"It seems curious," said Lady Newhaven, after a pause, "how the books are mostly written by the people who know least of life. Now, the Sonnets from the Portuguese. People think so much of them. I was looking at them the other day. Why, they are nothing to what I have felt. I sometimes think if I wrote a book—I don't mean that I have any special talent—but if I really sat down and wrote a book with all the deep side of life in it, and one's own religious feelings, and described love and love's tragedy as they really are, what a sensation it would make! It would take the world by storm."
"Any book dealing sincerely with one of those subjects could not fail to be a great success."
"Oh yes. I am not afraid I should fail. I do wish you were not going, Rachel. We have so much in common. And it is such a comfort to be with some one who knows what one is going through. I believe you feel the suspense, too, for my sake."
"I do feel it—deeply."
"I sometimes think," said Lady Newhaven, her face aging suddenly under an emotion so disfiguring that Rachel's eyes fell before it—"I am sometimes almost certain that Edward drew the short lighter. Oh! do you think if he did he will really act up to it when the time comes?"
"If he drew it he will certainly take the consequences."
"Will he, do you think? I am almost sure he drew it. He is doing so many little things that look as if he knew he were not going to live. I heard Mr. Carstairs ask him to go to Norway with him next spring, and Edward laughed, and said he never looked more than a few months ahead."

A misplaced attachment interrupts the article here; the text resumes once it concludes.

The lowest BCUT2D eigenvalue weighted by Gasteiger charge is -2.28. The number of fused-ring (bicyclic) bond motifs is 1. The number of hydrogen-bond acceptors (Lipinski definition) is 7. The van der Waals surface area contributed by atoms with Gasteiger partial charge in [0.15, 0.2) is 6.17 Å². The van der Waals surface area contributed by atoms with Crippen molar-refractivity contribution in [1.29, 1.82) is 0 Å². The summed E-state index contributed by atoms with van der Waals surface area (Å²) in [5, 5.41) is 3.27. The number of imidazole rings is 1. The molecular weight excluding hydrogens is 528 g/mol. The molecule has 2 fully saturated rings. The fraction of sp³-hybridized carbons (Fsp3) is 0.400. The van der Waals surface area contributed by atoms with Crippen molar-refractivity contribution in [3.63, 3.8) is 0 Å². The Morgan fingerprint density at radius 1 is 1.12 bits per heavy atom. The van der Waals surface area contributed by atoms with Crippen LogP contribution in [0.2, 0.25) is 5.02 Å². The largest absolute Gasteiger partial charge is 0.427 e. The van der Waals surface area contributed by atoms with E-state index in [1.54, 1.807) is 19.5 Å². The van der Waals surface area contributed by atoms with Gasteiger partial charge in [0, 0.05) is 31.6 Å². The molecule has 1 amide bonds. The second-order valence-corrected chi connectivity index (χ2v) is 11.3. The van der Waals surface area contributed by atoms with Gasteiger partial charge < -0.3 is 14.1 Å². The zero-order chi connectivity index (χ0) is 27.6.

"I am afraid he may have said that intending you to hear it."
"But he did not intend me to hear it. I overheard it." Rachel's face fell.
"You did promise after you told me about the letter that you would never do that kind of thing again."
"Well, Rachel, I have not. I have not even looked at his letters since. I could not help it that once, because I thought he might have told his brother in India. But don't you think his saying that to Mr. Carstairs looks—"
Rachel shook her head.
"He is beyond me," she said. "There may be something more behind which we don't know about."
"I have a feeling, it has come over me again and again lately, that I shall be released, and that Hugh and I shall be happy together yet."
And Lady Newhaven turned her face against the high back of her carved oak chair and sobbed hysterically.
"Could you be happy if you had brought about Lord Newhaven's death?" said Rachel.
Her voice was full of tender pity, not for the crouching unhappiness before her, but for the poor atrophied soul. Could she reach it? She would have given everything she possessed at that moment for one second of Christ's power to touch those blind eyes to sight.
"How can you say such things? I should not have brought it about. I did not even know of that dreadful drawing of lots till the thing was done. That was all his own doing."
Rachel sighed. The passionate yearning towards her companion shrank back upon herself.
"The fault is in me," she said to herself. "If I were purer, humbler, more loving, I might have been allowed to help her."
Lady Newhaven rose, and held Rachel tightly in her arms.
"I count the days," she said, hoarsely, shaking from head to foot. "It is two months and three weeks to-day. November the twenty-ninth. You will promise faithfully to come to me and be with me then? You will not desert me? Whatever happens you will be sure—to come?"
"I will come. I promise," said Rachel. And she stooped and kissed the closed eyes. She could at least do that.